On-farm research with early maturing soybean varieties in Kentucky in both 1993 and 1994 has indicated that Maturity Group (MG) II varieties yield competitively with our traditional MG IV varieties. In those tests, four MG II varieties were compared with a single, high yielding MG IV variety (Asgrow A4715) over a range of planting dates on a total of 27 farms across both years. Asgrow A4715 averaged 43 bu/A, while the best MG II variety (Jack) averaged 39 bu/A. Such on-farm strip tests are valuable for comparing varieties under true production conditions. However, strip tests can effectively compare only a handful of the early maturing varieties available. In contrast, the soybean variety trials conducted by Iowa State University routinely include over 200 MG II varieties. In on-station tests at the UK Ag. Experiment Station during the same 2 years, where 12 MG II varieties were compared in four planting dates each year, the best variety averaged 10 bu/A more than the worst variety. However, since we were only able to compare 12 varieties in the on-station tests, both the on-farm and on-station tests could have easily missed some of the best MG II varieties.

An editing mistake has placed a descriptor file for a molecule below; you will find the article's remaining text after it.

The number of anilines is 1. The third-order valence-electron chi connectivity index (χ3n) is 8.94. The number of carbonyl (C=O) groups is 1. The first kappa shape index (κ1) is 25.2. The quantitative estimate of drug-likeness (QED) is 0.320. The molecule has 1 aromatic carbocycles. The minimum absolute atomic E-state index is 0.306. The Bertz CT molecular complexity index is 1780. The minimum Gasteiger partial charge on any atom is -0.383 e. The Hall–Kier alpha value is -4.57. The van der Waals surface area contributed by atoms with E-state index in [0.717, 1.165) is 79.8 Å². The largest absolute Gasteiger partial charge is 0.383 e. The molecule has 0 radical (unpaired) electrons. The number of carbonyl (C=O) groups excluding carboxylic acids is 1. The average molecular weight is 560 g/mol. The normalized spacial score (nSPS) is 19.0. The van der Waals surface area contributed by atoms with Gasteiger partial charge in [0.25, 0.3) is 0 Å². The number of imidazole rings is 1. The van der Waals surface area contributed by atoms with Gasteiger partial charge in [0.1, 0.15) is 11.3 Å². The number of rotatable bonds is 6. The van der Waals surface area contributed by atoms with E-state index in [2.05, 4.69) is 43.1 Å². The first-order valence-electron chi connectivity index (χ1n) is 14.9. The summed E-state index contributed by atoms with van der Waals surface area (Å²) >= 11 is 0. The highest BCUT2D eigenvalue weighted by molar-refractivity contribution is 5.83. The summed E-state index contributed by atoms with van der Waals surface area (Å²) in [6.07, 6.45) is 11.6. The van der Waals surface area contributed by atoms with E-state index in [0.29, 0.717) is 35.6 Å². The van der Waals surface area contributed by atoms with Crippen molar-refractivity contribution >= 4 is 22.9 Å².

An alternative which would increase the number of varieties being compared, would be to simply pick the best early maturing varieties from yield tests conducted in the northern locations in which MG II varieties are routinely tested. That strategy assumes that varieties which perform well in the north will continue to perform well when they are moved well south of their normal zone of production. Several soybean breeders, both public and private, have indicated that they feel that some varieties might move south better than others. Traits which have been cited as potentially advantageous for such a southerly move include: 1) taller plant height, 2) higher lodging scores in northern locations (indicating good vegetative growth potential), 3) warmer temperature tolerance, and 4) greater tolerance to pests (such as nematodes, insects, diseases, or weeds). The objective of this research was to compare Kentucky yield performance to northern Illinois yield performance of the same group of commercial and public MG II varieties.

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